186. Kretzschmar, K. & Watt, F.M. Markers of epidermal stem cell subpopulations in adult mammalian skin. Cold Spring Harb. Perspect. Med. 4(2014).
187. Suzuki, Y., et al. Targeted disruption of LIG-1 gene results in psoriasiform epidermal hyperplasia. FEBS Lett. 521, 67-71 (2002).
188. Senoo, M. Epidermal stem cells in homeostasis and wound repair of the skin. Adv. Wound Care (New Rochelle) 2, 273-282 (2013).
189. Lim, X. & Nusse, R. Wnt signaling in skin development, homeostasis, and disease. Cold Spring Harb. Perspect. Biol. 5(2013).
190. McCubrey, J.A., et al. Multifaceted roles of GSK-3 and Wnt/beta-catenin in hematopoiesis and leukemogenesis: opportunities for therapeutic intervention. Leukemia 28, 15-33 (2014).
191. Voronkov, A. & Krauss, S. Wnt/beta-catenin signaling and small molecule inhibitors. Curr. Pharm. Des. 19, 634-664 (2013).
192. Nelson, W.J. & Nusse, R. Convergence of Wnt, beta-catenin, and cadherin pathways. Science 303, 1483-1487 (2004).
193. Fujiwara, H., Tsutsui, K. & Morita, R. Multi-tasking epidermal stem cells: beyond epidermal maintenance. Dev. Growth Differ. 60, 531-541 (2018).
194. Chen, Y.A., et al. WW domain-containing proteins YAP and TAZ in the Hippo pathway as key regulators in stemness maintenance, tissue homeostasis, and tumorigenesis. Front. Oncol. 9, 60 (2019).
195. Owens, P., Han, G., Li, A.G. & Wang, X.J. The role of Smads in skin development. J. Invest. Dermatol. 128, 783-790 (2008).
196. Wu, N., Rollin, J., Masse, I., Lamartine, J. & Gidrol, X. p63 regulates human keratinocyte proliferation via MYC-regulated gene network and differentiation commitment through cell adhesion-related gene network. J. Biol. Chem. 287, 5627-5638 (2012).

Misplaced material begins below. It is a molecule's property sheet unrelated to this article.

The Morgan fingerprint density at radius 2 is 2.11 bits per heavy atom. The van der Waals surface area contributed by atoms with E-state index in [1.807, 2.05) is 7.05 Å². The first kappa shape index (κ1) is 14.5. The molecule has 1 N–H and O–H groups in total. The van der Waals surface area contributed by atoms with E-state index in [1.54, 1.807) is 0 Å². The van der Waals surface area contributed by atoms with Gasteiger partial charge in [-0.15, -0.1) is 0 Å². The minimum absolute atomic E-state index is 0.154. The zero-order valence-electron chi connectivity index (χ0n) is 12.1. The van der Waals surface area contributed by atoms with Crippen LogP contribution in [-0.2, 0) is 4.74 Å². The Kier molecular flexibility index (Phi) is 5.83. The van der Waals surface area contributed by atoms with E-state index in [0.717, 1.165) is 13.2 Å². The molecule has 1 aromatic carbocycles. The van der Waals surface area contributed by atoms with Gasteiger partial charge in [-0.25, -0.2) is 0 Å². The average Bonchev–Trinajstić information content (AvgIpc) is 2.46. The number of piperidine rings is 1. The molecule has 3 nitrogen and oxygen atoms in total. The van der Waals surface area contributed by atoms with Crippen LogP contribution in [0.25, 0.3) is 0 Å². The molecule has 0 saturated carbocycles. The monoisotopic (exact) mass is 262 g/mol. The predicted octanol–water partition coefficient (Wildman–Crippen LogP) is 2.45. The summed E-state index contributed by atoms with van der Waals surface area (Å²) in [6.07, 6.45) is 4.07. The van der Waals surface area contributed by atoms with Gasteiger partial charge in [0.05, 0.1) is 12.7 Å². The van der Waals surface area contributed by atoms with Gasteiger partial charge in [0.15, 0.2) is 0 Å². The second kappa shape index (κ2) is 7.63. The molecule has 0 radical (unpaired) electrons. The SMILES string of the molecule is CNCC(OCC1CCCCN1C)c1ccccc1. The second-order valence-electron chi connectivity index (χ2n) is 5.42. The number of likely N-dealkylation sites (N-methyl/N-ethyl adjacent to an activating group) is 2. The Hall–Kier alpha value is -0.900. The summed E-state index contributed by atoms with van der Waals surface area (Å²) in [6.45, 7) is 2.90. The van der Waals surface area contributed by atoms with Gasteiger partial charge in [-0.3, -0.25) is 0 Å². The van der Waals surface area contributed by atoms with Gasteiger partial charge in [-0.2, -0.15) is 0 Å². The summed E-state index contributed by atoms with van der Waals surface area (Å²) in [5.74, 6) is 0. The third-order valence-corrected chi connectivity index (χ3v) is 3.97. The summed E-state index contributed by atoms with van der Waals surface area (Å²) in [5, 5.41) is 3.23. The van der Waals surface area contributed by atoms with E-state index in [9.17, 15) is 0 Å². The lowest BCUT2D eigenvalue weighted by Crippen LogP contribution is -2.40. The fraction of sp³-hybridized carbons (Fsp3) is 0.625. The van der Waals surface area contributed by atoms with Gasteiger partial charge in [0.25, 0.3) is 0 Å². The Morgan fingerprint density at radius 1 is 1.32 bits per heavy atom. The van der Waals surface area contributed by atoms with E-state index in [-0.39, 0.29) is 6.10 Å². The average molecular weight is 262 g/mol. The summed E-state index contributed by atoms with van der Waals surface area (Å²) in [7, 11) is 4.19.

197. Melino, G., et al. Itch: a HECT-type E3 ligase regulating immunity, skin and cancer. Cell Death Differ. 15, 1103-1112 (2008).
198. Petitjean, A., et al. Properties of the six isoforms of p63: p53-like regulation in response to genotoxic stress and cross talk with DeltaNp73. Carcinogenesis 29, 273-281 (2008).
199. Candi, E., et al. TAp63 and DeltaNp63 in cancer and epidermal development. Cell Cycle 6, 274-285 (2007).
200. Liu, P., Wang, M., Li, L. & Jin, T. Correlation between osteosarcoma and the expression of WWOX and p53. Oncol. Lett. 14, 4779-4783 (2017).
201. Jiang, Q.F., Tian, Y.W., Shen, Q., Xue, H.Z. & Li, K. SENP2 regulated the stability of β-catenin through WWOX in hepatocellular carcinoma cell. Tumour Biol. 35, 9677-9682 (2014).
202. Fuchs, E. & Raghavan, S. Getting under the skin of epidermal morphogenesis. Nat. Rev. Genet. 3, 199-209 (2002).
203. Asare, A., Levorse, J. & Fuchs, E. Coupling organelle inheritance with mitosis to balance growth and differentiation. Science 355(2017).
204. Jacobs, K.M., et al. GSK-3β: a bifunctional role in cell death pathways. Int. J. Cell Biol. 2012, 930710 (2012).
205. Kruglikov, I.L., Zhang, Z. & Scherer, P.E. The role of immature and mature adipocytes in hair cycling. Trends Endocrinol. Metab. 30, 93-105 (2019).
206. Romano, R.A., et al. DeltaNp63 knockout mice reveal its indispensable role as a master regulator of epithelial development and differentiation. Development 139, 772-782 (2012).
207. Lefterova, M.I., Haakonsson, A.K., Lazar, M.A. & Mandrup, S. PPARgamma and the global map of adipogenesis and beyond. Trends Endocrinol. Metab. 25, 293-302 (2014).
208. Abu-Remaileh, M., et al. WWOX somatic ablation in skeletal muscles alters glucose metabolism. Mol. Metab. 22, 132-140 (2019).
209. Mai, S.H.C., et al. Body temperature and mouse scoring systems as surrogate markers of death in cecal ligation and puncture sepsis. Intensive Care Med. Exp. 6, 20 (2018).

論文全文使用權限
  • 同意授權校內瀏覽/列印電子全文服務,於2022-09-01起公開。
  • 同意授權校外瀏覽/列印電子全文服務,於2022-09-01起公開。


  • 如您有疑問,請聯絡圖書館
    聯絡電話:(06)2757575#65773
    聯絡E-mail:etds@email.ncku.edu.tw